There are plenty of restaurants that offer customary American food or that focus on a particular ethnic cuisine. Elizabethtown’s newest restaurant, the Oh Yeah Grille, bills its offerings as “internationally inspired American fusion” – a diverse offering of gourmet burgers, regional favorites like cheesesteaks along with a variety of ethnic foods, such as Italian antipasto salad, Filipino lumpia and Chinese lo mein.
Andrew Schoenberger, who co-owns the restaurant at 346 Hershey Road (the former home of the Trolley Stop Diner) along with executive chef Chris Rosa, said the idea was to create a place where a group of friends with different tastes can get together for a meal.
“We try to make Oh Yeah the place where everybody can be satisfied,” Schoenberger said.
The restaurant held its grand opening on Saturday, June 24, after a soft opening with a partial menu earlier. It is open daily from 11 a.m. to 9 p.m.; it does not sell alcohol, but customers are welcome to bring their own beer and wine. The parking lot has 50 spaces, more than enough to accommodate a full house.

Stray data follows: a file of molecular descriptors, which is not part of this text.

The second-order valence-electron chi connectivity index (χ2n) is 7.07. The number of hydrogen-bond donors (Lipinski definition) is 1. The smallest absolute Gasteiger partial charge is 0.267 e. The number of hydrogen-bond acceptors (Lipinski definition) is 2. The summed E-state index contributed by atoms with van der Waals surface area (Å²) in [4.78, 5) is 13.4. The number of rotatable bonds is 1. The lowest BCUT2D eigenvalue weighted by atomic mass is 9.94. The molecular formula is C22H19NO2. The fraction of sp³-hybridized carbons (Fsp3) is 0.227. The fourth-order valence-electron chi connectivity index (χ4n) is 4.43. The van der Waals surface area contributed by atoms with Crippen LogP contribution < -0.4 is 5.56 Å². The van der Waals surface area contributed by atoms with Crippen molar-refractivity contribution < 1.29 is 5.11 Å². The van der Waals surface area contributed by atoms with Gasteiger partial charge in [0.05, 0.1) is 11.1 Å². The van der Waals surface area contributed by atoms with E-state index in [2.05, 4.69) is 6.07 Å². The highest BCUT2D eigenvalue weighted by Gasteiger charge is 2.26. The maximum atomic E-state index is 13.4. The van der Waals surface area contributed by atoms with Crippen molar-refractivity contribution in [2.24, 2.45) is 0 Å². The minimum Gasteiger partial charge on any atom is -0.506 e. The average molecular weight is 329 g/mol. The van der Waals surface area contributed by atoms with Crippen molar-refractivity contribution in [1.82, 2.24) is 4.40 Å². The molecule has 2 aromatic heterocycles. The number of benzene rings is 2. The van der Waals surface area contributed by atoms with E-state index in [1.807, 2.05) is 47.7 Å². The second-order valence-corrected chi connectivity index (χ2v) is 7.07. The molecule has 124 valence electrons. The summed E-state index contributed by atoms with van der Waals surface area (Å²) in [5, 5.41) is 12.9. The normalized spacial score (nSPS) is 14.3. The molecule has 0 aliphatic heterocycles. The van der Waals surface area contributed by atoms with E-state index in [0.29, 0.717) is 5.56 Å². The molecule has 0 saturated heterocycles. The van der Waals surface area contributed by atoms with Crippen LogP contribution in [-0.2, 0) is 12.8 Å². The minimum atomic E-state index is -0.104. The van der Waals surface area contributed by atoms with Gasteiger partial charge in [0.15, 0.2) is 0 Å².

“We want to be a fine dining food experience in a casual environment,” Schoenberger said.
Schoenberger started in the food service industry as a teenager working at Hersheypark selling burgers, funnel cakes and waffle cones. Later, when running an antique mall in Annville, he had a restaurant there, but he sold that business.
“I always wanted to open up my own place in E-Town,” he said. He later bought the Pita Pit franchise in downtown Elizabethtown and one in Harrisburg. The business began providing food for the Funk Brewing taproom next door, allowing for experimentation to find out what food people in Elizabethtown like.
Schoenberger said the food served at Oh Yeah has no added preservatives or sugars and focuses on fresh, local ingredients. A big part of the menu is burgers ranging from 4 ounces of beef to “The Savage,” which has two 8-ounce burger patties, four slices of bacon and cheddar cheese. That might not seem like a good nutrition choice, but Schoenberger said it can still be part of a healthy lifestyle for someone who gets plenty of exercise.
“Some people might consider burgers unhealthy – sure, if you eat that twice a day, every day,” Schoenberger said.
Schoenberger credited Rosa with developing the menu.
“He was a big part in developing the flavor profiles,” Schoenberger said. Schoenberger said they have complementary skill sets, with Rosa providing the chef skills and Schoenberger providing business experience as well as “front of house” experience, the restaurant industry term for the work that is visible to customers.
“It’s meant to be a fun, open atmosphere,” Schoenberger said.